Sustainablog

This blog will cover some news items related to Sustainability: Corporate Social Responsibility, Stewardship, Environmental management, etc.

8.1.05

21 EU nations ready to make Kyoto emissions cuts

21 EU nations ready to make Kyoto emissions cuts
Associated Press, 6 January 2005 - The European Union head office said it
approved a further five national emissions trading plans Thursday, as the
EU began participating in the Kyoto climate change pact this month.
However, a further four - from Greece, Italy, Poland and the Czech
Republic - still needed to be approved, it said.
The European Commission said it accepted five further plans Thursday, from
Cyprus, Hungary, Lithuania, Malta and Spain.
EU Environment Commissioner Stravros Dimas said his office expected to
approve the outstanding plans "as soon as possible," likely within the
next few weeks, he said in a statement.
Dimas said the EU head office had to ensure that "these member states can
take part fully in the European emission trading scheme, which has now
formally started."
The emissions trading plans are at the heart of the EU's policy to cut
greenhouse carbon dioxide emissions in a cost-effective way.
The plans are a key part in the EU's implementation of the 1997 Kyoto
global climate change pact, which commits the 25-nation EU to cut its
emissions of carbon dioxide by 8 percent from 1990 levels by 2012. So far,
emissions are down only 2.9 percent.
The latest approvals covers pollution quotas for some 1,300 industrial
sites, most of which are power plants and factories, the EU said.
The EU aims to involve some 12,000 such sites under its scheme.
Under the trading system, European companies that emit less carbon dioxide
than allowed under set quotas can sell unused allotments to those who
overshoot the target. The profit motive is expected to drive efforts and
technology and bring "substantial cuts" in emissions of carbon dioxide,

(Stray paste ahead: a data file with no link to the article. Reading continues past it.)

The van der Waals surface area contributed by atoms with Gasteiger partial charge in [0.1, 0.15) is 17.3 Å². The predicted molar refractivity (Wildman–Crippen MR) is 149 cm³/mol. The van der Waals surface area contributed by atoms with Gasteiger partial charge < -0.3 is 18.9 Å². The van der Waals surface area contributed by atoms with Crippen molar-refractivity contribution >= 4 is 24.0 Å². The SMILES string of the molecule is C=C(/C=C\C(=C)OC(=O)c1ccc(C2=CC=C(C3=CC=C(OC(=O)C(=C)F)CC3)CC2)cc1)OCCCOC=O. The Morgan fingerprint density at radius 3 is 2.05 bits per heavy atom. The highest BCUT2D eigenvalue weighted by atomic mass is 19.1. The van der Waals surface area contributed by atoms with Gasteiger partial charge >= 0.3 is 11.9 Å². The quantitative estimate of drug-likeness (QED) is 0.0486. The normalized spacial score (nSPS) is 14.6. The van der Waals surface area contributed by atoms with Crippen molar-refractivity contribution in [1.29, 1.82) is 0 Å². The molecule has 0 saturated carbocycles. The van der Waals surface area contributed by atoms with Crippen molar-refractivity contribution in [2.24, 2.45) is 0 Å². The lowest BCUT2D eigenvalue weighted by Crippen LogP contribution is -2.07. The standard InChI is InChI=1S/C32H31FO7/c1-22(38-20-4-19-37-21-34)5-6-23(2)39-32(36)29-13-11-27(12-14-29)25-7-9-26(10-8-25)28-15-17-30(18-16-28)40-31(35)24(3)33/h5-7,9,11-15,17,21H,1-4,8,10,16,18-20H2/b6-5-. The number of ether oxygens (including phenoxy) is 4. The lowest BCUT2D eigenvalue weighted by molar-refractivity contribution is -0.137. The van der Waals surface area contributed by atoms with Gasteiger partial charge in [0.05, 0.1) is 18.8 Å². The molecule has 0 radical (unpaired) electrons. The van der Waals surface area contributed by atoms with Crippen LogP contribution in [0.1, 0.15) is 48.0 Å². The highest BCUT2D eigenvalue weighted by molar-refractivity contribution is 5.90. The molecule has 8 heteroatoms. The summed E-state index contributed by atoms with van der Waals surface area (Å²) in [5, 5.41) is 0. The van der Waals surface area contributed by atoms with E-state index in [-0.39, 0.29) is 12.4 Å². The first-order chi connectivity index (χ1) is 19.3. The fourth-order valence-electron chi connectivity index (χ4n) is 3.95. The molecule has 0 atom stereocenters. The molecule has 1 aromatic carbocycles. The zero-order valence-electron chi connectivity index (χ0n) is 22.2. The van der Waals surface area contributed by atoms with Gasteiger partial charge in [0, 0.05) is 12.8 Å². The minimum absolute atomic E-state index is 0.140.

which makes up 80 percent of the EU's greenhouse gases, EU officials have
said.
EU governments have to have their emissions plans up and running by March
1 at the latest. If they do not they could face hefty fines from the
European Commission, which is overseeing its implementation.


Emissions position may cost U.S. jobs, conservationists say / A Role For US Firms In Energy Cleanup

Emissions position may cost U.S. jobs, conservationists say
Duluth News-Tribune, 2 January 2005 - When some U.S. political leaders
fight against laws that would cut greenhouse gases, they say new
regulations would cost jobs and hurt the economy.
The added costs forpollution-control equipment and moving to new energy
sources, they contend, would zap the economy of needed capital and cost
thousands of jobs in industries such as taconite and steel production.
In fact, a 1997 study by the Competitive Enterprise Institute, still often
sited, predicted 260,000 U.S. workers would lose their jobs soon after the
U.S. signs the Kyoto emissions treaty, with another 5 million jobs
threatened. By comparison, about 7 million people are unemployed
nationally.
But Northland conservation groups and renewable energy businesses say it's
actually U.S. business that's losing out as the rest of the world moves to
new energy sources.
"As we watch the rest of the world move on without us" in renewable
energy, "I can't help but think of Detroit in the 1970s, when the U.S.
auto industry stood still and was nearly wiped out by foreign
competition," said Christopher Reed, a renewable energy expert who founded
Nemadji Energy Co. at his home in Nickerson, south of Duluth. "I don't
want to see that happen with energy. But it already seems to be
happening."
Other nations are taking the lead in developing industries that produce
windmill parts, assemble photovoltaic panels and create the gadgetry that
make renewable energy systems work. Solar energy is a $7 billion industry
globally. Japan produces more than half of all photovoltaic panels.
In the United States, proposed legislation designed to help reduce
greenhouses gases, such as the bill written by U.S. Sens. John McCain,
R-Ariz., and Joseph Lieberman, D-Conn., would require U.S. industry to
reduce air pollution such as carbon dioxide.
The McCain-Lieberman legislation -- opposed by President Bush and